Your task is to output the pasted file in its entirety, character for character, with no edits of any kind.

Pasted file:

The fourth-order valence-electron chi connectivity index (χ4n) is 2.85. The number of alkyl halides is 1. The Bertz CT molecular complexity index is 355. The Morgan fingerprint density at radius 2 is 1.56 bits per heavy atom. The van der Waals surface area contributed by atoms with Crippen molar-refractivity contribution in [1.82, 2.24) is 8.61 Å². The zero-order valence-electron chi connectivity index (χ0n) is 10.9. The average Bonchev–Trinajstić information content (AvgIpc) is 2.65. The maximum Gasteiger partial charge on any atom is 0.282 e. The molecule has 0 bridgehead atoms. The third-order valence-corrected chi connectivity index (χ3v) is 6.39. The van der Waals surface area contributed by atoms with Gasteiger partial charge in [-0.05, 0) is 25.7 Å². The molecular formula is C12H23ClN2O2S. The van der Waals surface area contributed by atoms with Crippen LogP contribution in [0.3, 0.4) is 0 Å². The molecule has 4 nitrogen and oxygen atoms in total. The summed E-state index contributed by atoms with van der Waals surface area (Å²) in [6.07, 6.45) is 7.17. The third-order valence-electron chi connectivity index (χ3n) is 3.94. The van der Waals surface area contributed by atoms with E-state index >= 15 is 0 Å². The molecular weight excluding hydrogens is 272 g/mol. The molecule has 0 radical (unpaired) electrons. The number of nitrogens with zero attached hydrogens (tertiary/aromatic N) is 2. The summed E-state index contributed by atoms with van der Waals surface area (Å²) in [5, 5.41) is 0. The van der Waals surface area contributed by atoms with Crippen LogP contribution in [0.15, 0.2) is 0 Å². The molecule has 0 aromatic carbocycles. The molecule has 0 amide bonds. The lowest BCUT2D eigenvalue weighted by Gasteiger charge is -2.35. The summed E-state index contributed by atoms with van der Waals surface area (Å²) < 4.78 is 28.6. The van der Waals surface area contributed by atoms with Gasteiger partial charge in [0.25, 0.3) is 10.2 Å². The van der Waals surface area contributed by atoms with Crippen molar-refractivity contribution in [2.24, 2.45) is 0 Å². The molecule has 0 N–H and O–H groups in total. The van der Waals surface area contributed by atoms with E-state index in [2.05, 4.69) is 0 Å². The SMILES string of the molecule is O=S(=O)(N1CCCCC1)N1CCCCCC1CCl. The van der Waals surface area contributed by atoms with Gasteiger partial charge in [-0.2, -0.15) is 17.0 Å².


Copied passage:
The fourth-order valence-electron chi connectivity index (χ4n) is 2.85. The number of alkyl halides is 1. The Bertz CT molecular complexity index is 355. The Morgan fingerprint density at radius 2 is 1.56 bits per heavy atom. The van der Waals surface area contributed by atoms with Crippen molar-refractivity contribution in [1.82, 2.24) is 8.61 Å². The zero-order valence-electron chi connectivity index (χ0n) is 10.9. The average Bonchev–Trinajstić information content (AvgIpc) is 2.65. The maximum Gasteiger partial charge on any atom is 0.282 e. The molecule has 0 bridgehead atoms. The third-order valence-corrected chi connectivity index (χ3v) is 6.39. The van der Waals surface area contributed by atoms with Gasteiger partial charge in [-0.05, 0) is 25.7 Å². The molecular formula is C12H23ClN2O2S. The van der Waals surface area contributed by atoms with Crippen LogP contribution in [0.3, 0.4) is 0 Å². The molecule has 4 nitrogen and oxygen atoms in total. The summed E-state index contributed by atoms with van der Waals surface area (Å²) in [6.07, 6.45) is 7.17. The third-order valence-electron chi connectivity index (χ3n) is 3.94. The van der Waals surface area contributed by atoms with E-state index >= 15 is 0 Å². The molecular weight excluding hydrogens is 272 g/mol. The molecule has 0 radical (unpaired) electrons. The number of nitrogens with zero attached hydrogens (tertiary/aromatic N) is 2. The summed E-state index contributed by atoms with van der Waals surface area (Å²) in [5, 5.41) is 0. The van der Waals surface area contributed by atoms with Crippen LogP contribution in [0.15, 0.2) is 0 Å². The molecule has 0 aromatic carbocycles. The molecule has 0 amide bonds. The lowest BCUT2D eigenvalue weighted by Gasteiger charge is -2.35. The summed E-state index contributed by atoms with van der Waals surface area (Å²) < 4.78 is 28.6. The van der Waals surface area contributed by atoms with Gasteiger partial charge in [0.25, 0.3) is 10.2 Å². The van der Waals surface area contributed by atoms with Crippen molar-refractivity contribution in [2.24, 2.45) is 0 Å². The molecule has 0 N–H and O–H groups in total. The van der Waals surface area contributed by atoms with E-state index in [2.05, 4.69) is 0 Å². The SMILES string of the molecule is O=S(=O)(N1CCCCC1)N1CCCCCC1CCl. The van der Waals surface area contributed by atoms with Gasteiger partial charge in [-0.2, -0.15) is 17.0 Å².